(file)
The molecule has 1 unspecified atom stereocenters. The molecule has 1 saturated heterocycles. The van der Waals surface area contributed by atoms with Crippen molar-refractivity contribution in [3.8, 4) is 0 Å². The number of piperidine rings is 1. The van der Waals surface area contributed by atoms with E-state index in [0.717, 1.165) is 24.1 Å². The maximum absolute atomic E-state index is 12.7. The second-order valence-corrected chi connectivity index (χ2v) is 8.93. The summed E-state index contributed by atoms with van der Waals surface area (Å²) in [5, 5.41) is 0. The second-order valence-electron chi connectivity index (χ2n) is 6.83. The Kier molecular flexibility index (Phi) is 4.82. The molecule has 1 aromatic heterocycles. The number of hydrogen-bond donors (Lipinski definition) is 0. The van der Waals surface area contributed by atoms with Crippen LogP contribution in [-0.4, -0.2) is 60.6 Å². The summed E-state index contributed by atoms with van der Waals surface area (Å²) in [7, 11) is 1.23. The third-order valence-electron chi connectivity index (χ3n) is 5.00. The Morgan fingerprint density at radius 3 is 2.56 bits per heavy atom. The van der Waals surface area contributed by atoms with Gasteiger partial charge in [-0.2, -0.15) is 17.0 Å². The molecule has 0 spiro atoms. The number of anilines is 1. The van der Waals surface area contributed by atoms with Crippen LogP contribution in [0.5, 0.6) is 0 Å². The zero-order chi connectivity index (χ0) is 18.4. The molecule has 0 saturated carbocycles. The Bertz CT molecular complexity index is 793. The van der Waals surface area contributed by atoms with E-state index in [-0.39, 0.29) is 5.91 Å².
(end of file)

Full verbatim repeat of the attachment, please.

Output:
The molecule has 1 unspecified atom stereocenters. The molecule has 1 saturated heterocycles. The van der Waals surface area contributed by atoms with Crippen molar-refractivity contribution in [3.8, 4) is 0 Å². The number of piperidine rings is 1. The van der Waals surface area contributed by atoms with E-state index in [0.717, 1.165) is 24.1 Å². The maximum absolute atomic E-state index is 12.7. The second-order valence-corrected chi connectivity index (χ2v) is 8.93. The summed E-state index contributed by atoms with van der Waals surface area (Å²) in [5, 5.41) is 0. The second-order valence-electron chi connectivity index (χ2n) is 6.83. The Kier molecular flexibility index (Phi) is 4.82. The molecule has 1 aromatic heterocycles. The number of hydrogen-bond donors (Lipinski definition) is 0. The van der Waals surface area contributed by atoms with Crippen LogP contribution in [-0.4, -0.2) is 60.6 Å². The summed E-state index contributed by atoms with van der Waals surface area (Å²) in [7, 11) is 1.23. The third-order valence-electron chi connectivity index (χ3n) is 5.00. The Morgan fingerprint density at radius 3 is 2.56 bits per heavy atom. The van der Waals surface area contributed by atoms with Gasteiger partial charge in [-0.2, -0.15) is 17.0 Å². The molecule has 0 spiro atoms. The number of anilines is 1. The van der Waals surface area contributed by atoms with Crippen LogP contribution in [0.5, 0.6) is 0 Å². The zero-order chi connectivity index (χ0) is 18.4. The molecule has 0 saturated carbocycles. The Bertz CT molecular complexity index is 793. The van der Waals surface area contributed by atoms with E-state index in [-0.39, 0.29) is 5.91 Å².